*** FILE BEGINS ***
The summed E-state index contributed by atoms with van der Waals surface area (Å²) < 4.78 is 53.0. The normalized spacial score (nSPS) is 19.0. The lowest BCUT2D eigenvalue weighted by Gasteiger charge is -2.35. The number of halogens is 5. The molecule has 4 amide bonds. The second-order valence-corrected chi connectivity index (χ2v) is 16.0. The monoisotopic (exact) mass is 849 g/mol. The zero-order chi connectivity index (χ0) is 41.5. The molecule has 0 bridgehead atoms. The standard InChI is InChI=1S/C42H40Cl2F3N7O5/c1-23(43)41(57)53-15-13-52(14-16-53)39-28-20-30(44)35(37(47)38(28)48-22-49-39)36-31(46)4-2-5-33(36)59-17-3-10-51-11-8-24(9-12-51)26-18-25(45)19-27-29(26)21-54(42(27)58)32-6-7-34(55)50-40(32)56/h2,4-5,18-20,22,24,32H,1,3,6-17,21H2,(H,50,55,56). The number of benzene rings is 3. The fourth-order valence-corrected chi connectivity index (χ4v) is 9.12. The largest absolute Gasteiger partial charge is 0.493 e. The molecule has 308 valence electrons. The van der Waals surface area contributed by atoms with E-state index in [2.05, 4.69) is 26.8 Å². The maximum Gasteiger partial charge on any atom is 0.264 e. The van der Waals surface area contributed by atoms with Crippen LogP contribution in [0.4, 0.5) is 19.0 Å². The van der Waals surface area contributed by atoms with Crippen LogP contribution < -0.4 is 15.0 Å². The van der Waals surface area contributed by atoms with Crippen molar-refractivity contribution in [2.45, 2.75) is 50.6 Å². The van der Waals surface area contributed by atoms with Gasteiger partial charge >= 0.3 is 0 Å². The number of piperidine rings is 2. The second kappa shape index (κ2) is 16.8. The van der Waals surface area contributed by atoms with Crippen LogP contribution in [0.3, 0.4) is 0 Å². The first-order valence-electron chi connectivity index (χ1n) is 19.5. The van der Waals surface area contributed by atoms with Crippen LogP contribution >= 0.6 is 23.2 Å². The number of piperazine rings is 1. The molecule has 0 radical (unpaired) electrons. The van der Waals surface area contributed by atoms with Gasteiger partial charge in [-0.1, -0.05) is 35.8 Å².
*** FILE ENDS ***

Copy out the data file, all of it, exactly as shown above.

The summed E-state index contributed by atoms with van der Waals surface area (Å²) < 4.78 is 53.0. The normalized spacial score (nSPS) is 19.0. The lowest BCUT2D eigenvalue weighted by Gasteiger charge is -2.35. The number of halogens is 5. The molecule has 4 amide bonds. The second-order valence-corrected chi connectivity index (χ2v) is 16.0. The monoisotopic (exact) mass is 849 g/mol. The zero-order chi connectivity index (χ0) is 41.5. The molecule has 0 bridgehead atoms. The standard InChI is InChI=1S/C42H40Cl2F3N7O5/c1-23(43)41(57)53-15-13-52(14-16-53)39-28-20-30(44)35(37(47)38(28)48-22-49-39)36-31(46)4-2-5-33(36)59-17-3-10-51-11-8-24(9-12-51)26-18-25(45)19-27-29(26)21-54(42(27)58)32-6-7-34(55)50-40(32)56/h2,4-5,18-20,22,24,32H,1,3,6-17,21H2,(H,50,55,56). The number of benzene rings is 3. The fourth-order valence-corrected chi connectivity index (χ4v) is 9.12. The largest absolute Gasteiger partial charge is 0.493 e. The molecule has 308 valence electrons. The van der Waals surface area contributed by atoms with E-state index in [2.05, 4.69) is 26.8 Å². The maximum Gasteiger partial charge on any atom is 0.264 e. The van der Waals surface area contributed by atoms with Crippen LogP contribution in [0.4, 0.5) is 19.0 Å². The van der Waals surface area contributed by atoms with Crippen LogP contribution < -0.4 is 15.0 Å². The van der Waals surface area contributed by atoms with Crippen molar-refractivity contribution in [2.45, 2.75) is 50.6 Å². The van der Waals surface area contributed by atoms with Gasteiger partial charge >= 0.3 is 0 Å². The number of piperidine rings is 2. The second kappa shape index (κ2) is 16.8. The van der Waals surface area contributed by atoms with Crippen LogP contribution in [0.3, 0.4) is 0 Å². The first-order valence-electron chi connectivity index (χ1n) is 19.5. The van der Waals surface area contributed by atoms with Crippen LogP contribution >= 0.6 is 23.2 Å². The number of piperazine rings is 1. The molecule has 0 radical (unpaired) electrons. The van der Waals surface area contributed by atoms with Gasteiger partial charge in [-0.1, -0.05) is 35.8 Å².